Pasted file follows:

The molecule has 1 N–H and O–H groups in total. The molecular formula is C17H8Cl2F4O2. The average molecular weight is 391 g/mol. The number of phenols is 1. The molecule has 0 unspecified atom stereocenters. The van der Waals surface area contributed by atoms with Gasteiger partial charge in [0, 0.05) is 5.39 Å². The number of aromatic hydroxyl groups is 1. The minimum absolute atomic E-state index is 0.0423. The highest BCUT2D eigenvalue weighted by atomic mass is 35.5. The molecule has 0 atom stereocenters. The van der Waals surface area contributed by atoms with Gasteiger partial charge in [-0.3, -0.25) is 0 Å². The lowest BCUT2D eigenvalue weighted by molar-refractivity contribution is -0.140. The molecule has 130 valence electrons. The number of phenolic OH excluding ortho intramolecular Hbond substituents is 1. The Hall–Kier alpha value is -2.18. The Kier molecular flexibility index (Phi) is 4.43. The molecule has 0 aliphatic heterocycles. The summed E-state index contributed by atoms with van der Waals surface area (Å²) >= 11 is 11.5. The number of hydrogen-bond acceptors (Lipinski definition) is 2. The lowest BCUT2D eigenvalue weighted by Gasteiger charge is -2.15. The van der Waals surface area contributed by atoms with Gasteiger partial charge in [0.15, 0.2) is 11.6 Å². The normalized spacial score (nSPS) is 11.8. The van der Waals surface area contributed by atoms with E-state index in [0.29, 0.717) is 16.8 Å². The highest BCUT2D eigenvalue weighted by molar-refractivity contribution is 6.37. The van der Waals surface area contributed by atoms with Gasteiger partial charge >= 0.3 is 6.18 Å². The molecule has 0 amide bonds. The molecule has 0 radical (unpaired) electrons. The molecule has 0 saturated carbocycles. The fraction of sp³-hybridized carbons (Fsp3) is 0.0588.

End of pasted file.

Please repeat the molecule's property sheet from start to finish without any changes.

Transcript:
The molecule has 1 N–H and O–H groups in total. The molecular formula is C17H8Cl2F4O2. The average molecular weight is 391 g/mol. The number of phenols is 1. The molecule has 0 unspecified atom stereocenters. The van der Waals surface area contributed by atoms with Gasteiger partial charge in [0, 0.05) is 5.39 Å². The number of aromatic hydroxyl groups is 1. The minimum absolute atomic E-state index is 0.0423. The highest BCUT2D eigenvalue weighted by atomic mass is 35.5. The molecule has 0 atom stereocenters. The van der Waals surface area contributed by atoms with Gasteiger partial charge in [-0.3, -0.25) is 0 Å². The lowest BCUT2D eigenvalue weighted by molar-refractivity contribution is -0.140. The molecule has 130 valence electrons. The number of phenolic OH excluding ortho intramolecular Hbond substituents is 1. The Hall–Kier alpha value is -2.18. The Kier molecular flexibility index (Phi) is 4.43. The molecule has 0 aliphatic heterocycles. The summed E-state index contributed by atoms with van der Waals surface area (Å²) >= 11 is 11.5. The number of hydrogen-bond acceptors (Lipinski definition) is 2. The lowest BCUT2D eigenvalue weighted by Gasteiger charge is -2.15. The van der Waals surface area contributed by atoms with Gasteiger partial charge in [0.15, 0.2) is 11.6 Å². The normalized spacial score (nSPS) is 11.8. The van der Waals surface area contributed by atoms with E-state index in [0.29, 0.717) is 16.8 Å². The highest BCUT2D eigenvalue weighted by molar-refractivity contribution is 6.37. The van der Waals surface area contributed by atoms with Gasteiger partial charge >= 0.3 is 6.18 Å². The molecule has 0 amide bonds. The molecule has 0 radical (unpaired) electrons. The molecule has 0 saturated carbocycles. The fraction of sp³-hybridized carbons (Fsp3) is 0.0588.